In the House of Commons yesterday, it was looking as if yet another session of oral questions to the Department for Business, Innovation & Skills (BIS) was going to pass without Vince Cable and his ministerial team being pressed on arguably the most damaging element of the Coalition’s erosion of workplace rights: the hefty, upfront employment tribunal (ET) fees introduced last July.
But then up popped Labour backbencher John Cryer with this poser (scroll down to column 438): “The Minister confirmed just a few minutes ago that women who become pregnant can and do face discrimination at work. Why, then, are the Government going to charge those women £1,200 to go to an industrial tribunal?”
Glossing over the fact that employment tribunals haven’t been called ‘industrial tribunals’ since 1998, the response by Jenny Willott – the Liberal Democrat MP covering as BIS employment relations minister during Jo Swinson’s maternity leave – is worth setting out in full:
I am disappointed that this figure is being bandied around yet again. It does not cost women more than £1,000 to go to a tribunal. It costs only £250 to start a claim, and most cases are finalised well before a hearing. For those who end up going to a hearing, fee remission applies in many cases, and if the women win their case, costs are often awarded against their former employers. It does not cost what the hon. Gentleman suggests, it is scaremongering by Labour Members, and I am concerned that this will put women off taking cases against their employers when they have been unfairly discriminated against.
Now, it’s true that it costs “only” £250 – the equivalent of a week’s wages if you’re on the national minimum wage, but clearly little more than loose change to a Parliamentary Under-Secretary of State – to start a claim for pregnancy, maternity or any other form of discrimination. But there’s little point paying to start a claim unless you intend to finish it, and if the respondent employer doesn’t settle your claim that will cost you another £950 – or another four weeks’ wages if you’re on the minimum wage. And why would the respondent employer settle your claim before seeing whether you are prepared to pay the £950 hearing fee on top of your £250 issue fee?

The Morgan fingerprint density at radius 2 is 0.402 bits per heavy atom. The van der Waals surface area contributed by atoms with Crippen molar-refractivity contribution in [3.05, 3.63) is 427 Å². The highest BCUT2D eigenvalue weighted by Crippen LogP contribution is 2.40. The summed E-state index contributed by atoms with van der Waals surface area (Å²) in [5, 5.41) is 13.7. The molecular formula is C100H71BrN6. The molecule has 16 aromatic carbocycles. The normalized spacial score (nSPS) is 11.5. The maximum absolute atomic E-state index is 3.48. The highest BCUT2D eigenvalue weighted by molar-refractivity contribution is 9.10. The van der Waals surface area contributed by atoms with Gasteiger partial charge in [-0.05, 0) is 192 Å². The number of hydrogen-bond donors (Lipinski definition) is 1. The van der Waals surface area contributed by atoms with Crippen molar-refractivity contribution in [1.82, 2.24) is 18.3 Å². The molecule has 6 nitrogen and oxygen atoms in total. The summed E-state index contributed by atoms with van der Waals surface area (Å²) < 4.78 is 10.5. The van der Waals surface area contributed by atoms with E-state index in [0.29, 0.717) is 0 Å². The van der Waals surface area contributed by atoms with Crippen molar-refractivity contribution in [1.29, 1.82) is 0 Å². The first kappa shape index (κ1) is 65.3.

Then again, according to Ms Willott, that shouldn’t be a problem because “fee remission applies in many cases”. It does? I’d like to hear Ms Willott’s definition of ‘many’, because the only figures the Ministry of Justice has been willing to release to date show that 80 per cent of fee remission applications are rejected, and that just four per cent of claimants actually receive any fee remission. It’s entirely possible that the latter proportion has increased in recent months, but in that case why has the Ministry of Justice repeatedly declined to release more recent figures?
So, not much chance that you’ll get any fee remission then. But at least “costs are often awarded” against losing employers. They are? According to the official ET statistics, in 2011-12 costs were awarded to just 116 (0.005 per cent) of the some 24,000 claimants who won their case in the tribunal (either at a hearing, or through a default judgment). Call me picky, but I wouldn’t say that was “often”. Indeed, claimants are somewhat more likely to have costs awarded against them.
So, will many women who have been subjected to pregnancy or maternity discrimination by their employer be ‘put off’ from bringing an ET claim by John Cryer’s parliamentary question? I guess that comes down to whether you share the Minister’s rather unusual definition of ‘many’. But I think we can be sure that a great many more will be put off by having to fork out up to £1,200 in upfront fees, with little chance of any fee remission and – should they win – almost no chance of having costs awarded to them by the tribunal.